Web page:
Sunday 23 October 2016

Kerrigan's couture is a catalyst for love

The Dress, Kate Kerrigan, Zeus, €17.99

Published 09/11/2015 | 02:30

Kate Kerrigan's latest novel, The Dress, was almost lost when she left her laptop, containing the only copy, in a taxi. She immediately took to Twitter to appeal for its return and, helped by authors Cecelia Ahern and Marian Keyes, succeeded in a happy ending, with the laptop's return.

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The dress of the title is a couture piece. The narrative jumps between two time periods: Lily, in present day London, a vintage-obsessed blogger; and in 1950's New York, Frank Fitzpatrick, an impoverished child from rural Ireland, now a self-made magnate; Joy, a beautiful socialite; and Honor, who is trying to become a designer.

Lily comes across an article about 'The Dress', worn by Joy Fitzpatrick, whose husband, Frank, looks very like Lily's recently deceased grandfather. Back in 1950, Frank and Joy are drawn to each other, his hero instincts aroused by this sad beauty, Joy seeing in Frank a chance to bring meaning to her shallow life. But it's a marriage built on emptiness: Joy becomes an alcoholic and Frank's passion turns to rage. In an effort to reignite his love, Joy plans a party. She discovers Honor, a lowly Irish seamstress, and recognises her natural talent. The two women begin work on Joy's party outfit.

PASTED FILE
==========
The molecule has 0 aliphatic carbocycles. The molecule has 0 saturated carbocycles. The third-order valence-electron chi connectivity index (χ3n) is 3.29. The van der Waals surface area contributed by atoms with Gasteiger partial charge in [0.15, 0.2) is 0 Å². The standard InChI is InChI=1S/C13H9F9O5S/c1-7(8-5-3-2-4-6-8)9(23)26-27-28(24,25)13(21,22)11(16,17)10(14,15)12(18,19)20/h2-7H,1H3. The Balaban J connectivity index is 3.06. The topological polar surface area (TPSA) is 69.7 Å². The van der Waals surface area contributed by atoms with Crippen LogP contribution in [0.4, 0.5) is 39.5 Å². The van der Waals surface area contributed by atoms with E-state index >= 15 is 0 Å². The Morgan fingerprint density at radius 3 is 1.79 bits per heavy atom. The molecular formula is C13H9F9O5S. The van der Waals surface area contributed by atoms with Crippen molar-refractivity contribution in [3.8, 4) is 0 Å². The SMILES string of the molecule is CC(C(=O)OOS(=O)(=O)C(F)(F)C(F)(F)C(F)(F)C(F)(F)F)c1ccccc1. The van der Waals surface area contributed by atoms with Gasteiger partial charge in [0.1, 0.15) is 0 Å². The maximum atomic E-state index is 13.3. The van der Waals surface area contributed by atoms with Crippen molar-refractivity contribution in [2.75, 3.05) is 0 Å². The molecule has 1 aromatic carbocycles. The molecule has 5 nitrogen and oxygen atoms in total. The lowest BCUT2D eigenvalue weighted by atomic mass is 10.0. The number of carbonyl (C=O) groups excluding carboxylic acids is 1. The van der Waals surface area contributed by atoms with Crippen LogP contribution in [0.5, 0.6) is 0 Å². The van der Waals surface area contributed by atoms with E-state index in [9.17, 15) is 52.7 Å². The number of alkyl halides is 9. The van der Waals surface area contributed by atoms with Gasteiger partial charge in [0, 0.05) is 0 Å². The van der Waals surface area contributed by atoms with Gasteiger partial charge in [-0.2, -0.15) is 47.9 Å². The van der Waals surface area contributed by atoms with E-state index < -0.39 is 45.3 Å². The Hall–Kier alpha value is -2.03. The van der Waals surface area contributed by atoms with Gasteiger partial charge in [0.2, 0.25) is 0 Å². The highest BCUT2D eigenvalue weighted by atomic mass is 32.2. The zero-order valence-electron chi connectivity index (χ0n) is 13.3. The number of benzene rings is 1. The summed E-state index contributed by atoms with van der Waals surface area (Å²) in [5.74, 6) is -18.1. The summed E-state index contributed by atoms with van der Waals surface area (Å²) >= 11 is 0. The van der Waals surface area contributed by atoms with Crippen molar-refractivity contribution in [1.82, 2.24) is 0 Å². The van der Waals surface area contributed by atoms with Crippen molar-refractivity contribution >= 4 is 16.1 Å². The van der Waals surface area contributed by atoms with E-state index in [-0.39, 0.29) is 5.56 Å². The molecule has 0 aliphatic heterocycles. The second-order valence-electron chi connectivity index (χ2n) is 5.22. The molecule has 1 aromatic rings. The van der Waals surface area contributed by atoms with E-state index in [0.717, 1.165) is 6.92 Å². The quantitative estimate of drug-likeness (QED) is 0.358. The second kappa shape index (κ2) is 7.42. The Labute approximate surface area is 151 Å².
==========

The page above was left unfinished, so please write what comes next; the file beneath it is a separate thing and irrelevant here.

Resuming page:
For all three women, the dress is a catalyst for change. Lily, for whom early failure has meant a life of safe choices, is catapulted professionally and personally. While it fails to save her marriage, Joy finds purpose in the process of creation. Honor comes out worst. Having caught Frank's eye, her life is blighted by an entanglement with him.

Unlike many books about the fashion world, high on excitement at the glamorous setting, The Dress has none of this breathlessness. The writing is grounded in human drama, with the fashion element written about lovingly, in terms of the craftsmanship of couture, or realistically, in the case of Lily's travails in today's corporate fashion world. Joy's sensitively drawn transformation, as well as the lively depiction of Lily's exploits, make this an engaging read.

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